Danny Yee >> Tech notes

Building a Cheap Computer

I was looking for a device to sit at a remote site and hold off-site backups (rysnced over the Internet). NAS systems seemed too inflexible or too expensive, so I built a very cheap computer that could run a full Linux system (Fedora in my case).


The parts were sourced from i-tech (operating as SpotIT). Which came to exactly $300 (Australian).


Putting the pieces together was easy, once I worked out that the hard drive just fitted sideways under the optical drive.

I couldn't get the Fedora 12 install from USB working, so I borrowed an external DVD drive for the install.


The case is only 32cm deep, 28cm wide, and 9.5cm high, but it has room for a floppy drive, a DVD drive, and a 3.5" hard drive. A second 3.5" drive could easily be fitted in the optical drive slot, while the floppy space could hold a 2.5" drive. (The motherboard only has two SATA connectors, however, so any three-drive setup would involve a PCI-E card going in the one card slot.)

This system worked out at about the same price as a cheap two drive NAS system. The box is not as compact as a NAS and the power consumption — about 40 watts — may be slightly higher. But with this system I can do pretty much anything I can do with a full computer. In a pinch it would be perfectly usable as a desktop.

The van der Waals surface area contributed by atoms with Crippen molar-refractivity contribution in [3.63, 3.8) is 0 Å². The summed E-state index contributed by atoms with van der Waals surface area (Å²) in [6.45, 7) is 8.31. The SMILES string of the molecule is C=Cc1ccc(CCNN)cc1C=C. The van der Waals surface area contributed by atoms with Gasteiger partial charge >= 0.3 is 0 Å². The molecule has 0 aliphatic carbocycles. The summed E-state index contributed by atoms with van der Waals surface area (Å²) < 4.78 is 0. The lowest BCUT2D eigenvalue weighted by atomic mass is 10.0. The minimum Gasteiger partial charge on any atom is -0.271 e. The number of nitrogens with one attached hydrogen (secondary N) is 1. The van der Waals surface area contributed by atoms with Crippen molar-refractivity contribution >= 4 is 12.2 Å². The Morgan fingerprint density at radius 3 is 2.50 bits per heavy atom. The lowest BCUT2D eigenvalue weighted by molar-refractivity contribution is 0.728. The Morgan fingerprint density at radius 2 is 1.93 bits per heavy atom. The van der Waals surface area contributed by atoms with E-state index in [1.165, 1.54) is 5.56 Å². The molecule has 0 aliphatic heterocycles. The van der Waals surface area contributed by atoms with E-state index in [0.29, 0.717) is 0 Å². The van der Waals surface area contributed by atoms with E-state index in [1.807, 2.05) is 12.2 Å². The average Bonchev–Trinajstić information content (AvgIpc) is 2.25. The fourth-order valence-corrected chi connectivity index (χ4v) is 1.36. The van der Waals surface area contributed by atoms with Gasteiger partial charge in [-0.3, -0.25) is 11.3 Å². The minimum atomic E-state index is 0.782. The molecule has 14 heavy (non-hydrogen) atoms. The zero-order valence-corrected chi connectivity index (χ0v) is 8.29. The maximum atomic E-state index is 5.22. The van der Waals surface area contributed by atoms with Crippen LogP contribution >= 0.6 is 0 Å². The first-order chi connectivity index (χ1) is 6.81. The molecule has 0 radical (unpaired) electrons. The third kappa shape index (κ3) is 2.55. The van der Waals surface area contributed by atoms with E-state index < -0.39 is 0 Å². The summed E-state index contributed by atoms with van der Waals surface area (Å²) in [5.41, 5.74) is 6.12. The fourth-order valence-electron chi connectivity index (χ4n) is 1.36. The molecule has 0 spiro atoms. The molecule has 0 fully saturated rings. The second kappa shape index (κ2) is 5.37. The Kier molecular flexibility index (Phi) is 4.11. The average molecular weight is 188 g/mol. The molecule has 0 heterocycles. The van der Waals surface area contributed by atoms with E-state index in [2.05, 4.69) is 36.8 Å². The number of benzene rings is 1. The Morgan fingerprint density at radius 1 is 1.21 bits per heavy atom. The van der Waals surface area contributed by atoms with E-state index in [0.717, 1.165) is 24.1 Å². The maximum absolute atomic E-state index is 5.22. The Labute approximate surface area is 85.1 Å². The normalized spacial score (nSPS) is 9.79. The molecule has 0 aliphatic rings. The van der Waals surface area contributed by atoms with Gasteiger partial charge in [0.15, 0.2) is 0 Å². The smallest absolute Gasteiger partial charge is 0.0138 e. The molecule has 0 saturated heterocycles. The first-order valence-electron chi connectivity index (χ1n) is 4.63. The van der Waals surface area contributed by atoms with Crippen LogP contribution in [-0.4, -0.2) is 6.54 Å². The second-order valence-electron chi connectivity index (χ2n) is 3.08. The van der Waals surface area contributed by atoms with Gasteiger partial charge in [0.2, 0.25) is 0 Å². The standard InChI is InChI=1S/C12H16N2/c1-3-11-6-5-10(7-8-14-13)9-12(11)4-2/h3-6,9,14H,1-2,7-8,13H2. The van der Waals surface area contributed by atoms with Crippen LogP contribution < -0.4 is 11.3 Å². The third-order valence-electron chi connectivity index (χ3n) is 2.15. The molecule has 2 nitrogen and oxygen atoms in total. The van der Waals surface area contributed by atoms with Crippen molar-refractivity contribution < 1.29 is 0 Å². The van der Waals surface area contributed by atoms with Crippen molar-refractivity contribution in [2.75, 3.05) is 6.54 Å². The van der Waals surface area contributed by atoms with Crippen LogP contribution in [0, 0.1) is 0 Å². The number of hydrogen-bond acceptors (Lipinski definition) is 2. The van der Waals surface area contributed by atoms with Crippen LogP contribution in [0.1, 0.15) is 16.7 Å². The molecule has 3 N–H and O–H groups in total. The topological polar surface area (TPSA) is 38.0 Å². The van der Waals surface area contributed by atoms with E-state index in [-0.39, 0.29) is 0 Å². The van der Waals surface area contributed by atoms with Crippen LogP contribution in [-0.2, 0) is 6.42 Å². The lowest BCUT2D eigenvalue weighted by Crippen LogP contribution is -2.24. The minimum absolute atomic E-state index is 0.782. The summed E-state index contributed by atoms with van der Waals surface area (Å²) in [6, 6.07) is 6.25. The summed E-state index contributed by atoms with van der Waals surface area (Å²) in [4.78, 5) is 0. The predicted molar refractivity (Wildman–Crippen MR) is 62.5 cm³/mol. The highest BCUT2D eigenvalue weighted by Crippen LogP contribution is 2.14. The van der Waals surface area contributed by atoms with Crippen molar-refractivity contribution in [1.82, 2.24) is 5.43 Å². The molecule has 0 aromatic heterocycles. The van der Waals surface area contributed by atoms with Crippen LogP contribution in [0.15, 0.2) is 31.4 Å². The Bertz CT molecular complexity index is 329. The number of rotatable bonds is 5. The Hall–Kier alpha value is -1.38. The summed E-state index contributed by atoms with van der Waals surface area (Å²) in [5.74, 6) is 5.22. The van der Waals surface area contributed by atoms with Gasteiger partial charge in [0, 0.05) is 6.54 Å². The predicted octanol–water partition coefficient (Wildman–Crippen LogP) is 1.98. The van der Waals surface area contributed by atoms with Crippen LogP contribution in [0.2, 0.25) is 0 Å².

One drawback is that it only has 100Mbps ethernet. For my purposes that wasn't a problem, but if you were using this for live storage you'd probably want to put a GB ethernet card (or a wireless card) into it.

The system is not at all noisy, but not cutting-edge from a quiet or silent computing perspective. Using an "Ultra Low Noise Adaptor" to reduce the 8cm case fan voltage from 12V to 5V helps a bit — with that and AAM turned on on the hard drive, the noise threshold is set by the power supply fan.

Underclocking the CPU to 200MHz might be an option, but at that speed it doesn't cope with rsync + ssh + kcryptd at full speed.

The system has been running for more than two years — since 2009 — without any problems.

Tech notes << Danny Yee